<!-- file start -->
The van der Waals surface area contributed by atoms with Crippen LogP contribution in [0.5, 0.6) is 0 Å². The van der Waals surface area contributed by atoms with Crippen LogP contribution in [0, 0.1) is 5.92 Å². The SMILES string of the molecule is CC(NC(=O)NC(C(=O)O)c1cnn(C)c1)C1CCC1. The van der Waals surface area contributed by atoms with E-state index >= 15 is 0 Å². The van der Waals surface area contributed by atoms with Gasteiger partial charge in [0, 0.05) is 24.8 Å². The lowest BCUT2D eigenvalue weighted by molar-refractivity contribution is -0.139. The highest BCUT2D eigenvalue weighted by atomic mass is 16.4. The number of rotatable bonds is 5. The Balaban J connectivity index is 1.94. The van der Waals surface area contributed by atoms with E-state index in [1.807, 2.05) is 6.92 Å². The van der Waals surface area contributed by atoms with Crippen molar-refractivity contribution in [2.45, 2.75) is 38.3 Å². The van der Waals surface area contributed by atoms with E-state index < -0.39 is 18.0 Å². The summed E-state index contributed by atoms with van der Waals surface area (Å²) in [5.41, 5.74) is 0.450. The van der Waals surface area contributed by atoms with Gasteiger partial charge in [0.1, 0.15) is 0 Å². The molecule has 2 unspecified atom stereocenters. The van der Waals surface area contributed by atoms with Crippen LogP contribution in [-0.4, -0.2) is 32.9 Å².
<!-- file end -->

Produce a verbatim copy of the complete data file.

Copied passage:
The van der Waals surface area contributed by atoms with Crippen LogP contribution in [0.5, 0.6) is 0 Å². The van der Waals surface area contributed by atoms with Crippen LogP contribution in [0, 0.1) is 5.92 Å². The SMILES string of the molecule is CC(NC(=O)NC(C(=O)O)c1cnn(C)c1)C1CCC1. The van der Waals surface area contributed by atoms with E-state index >= 15 is 0 Å². The van der Waals surface area contributed by atoms with Gasteiger partial charge in [0, 0.05) is 24.8 Å². The lowest BCUT2D eigenvalue weighted by molar-refractivity contribution is -0.139. The highest BCUT2D eigenvalue weighted by atomic mass is 16.4. The number of rotatable bonds is 5. The Balaban J connectivity index is 1.94. The van der Waals surface area contributed by atoms with E-state index in [1.807, 2.05) is 6.92 Å². The van der Waals surface area contributed by atoms with Crippen molar-refractivity contribution in [2.45, 2.75) is 38.3 Å². The van der Waals surface area contributed by atoms with E-state index < -0.39 is 18.0 Å². The summed E-state index contributed by atoms with van der Waals surface area (Å²) in [5.41, 5.74) is 0.450. The van der Waals surface area contributed by atoms with Gasteiger partial charge in [0.1, 0.15) is 0 Å². The molecule has 2 unspecified atom stereocenters. The van der Waals surface area contributed by atoms with Crippen LogP contribution in [-0.4, -0.2) is 32.9 Å².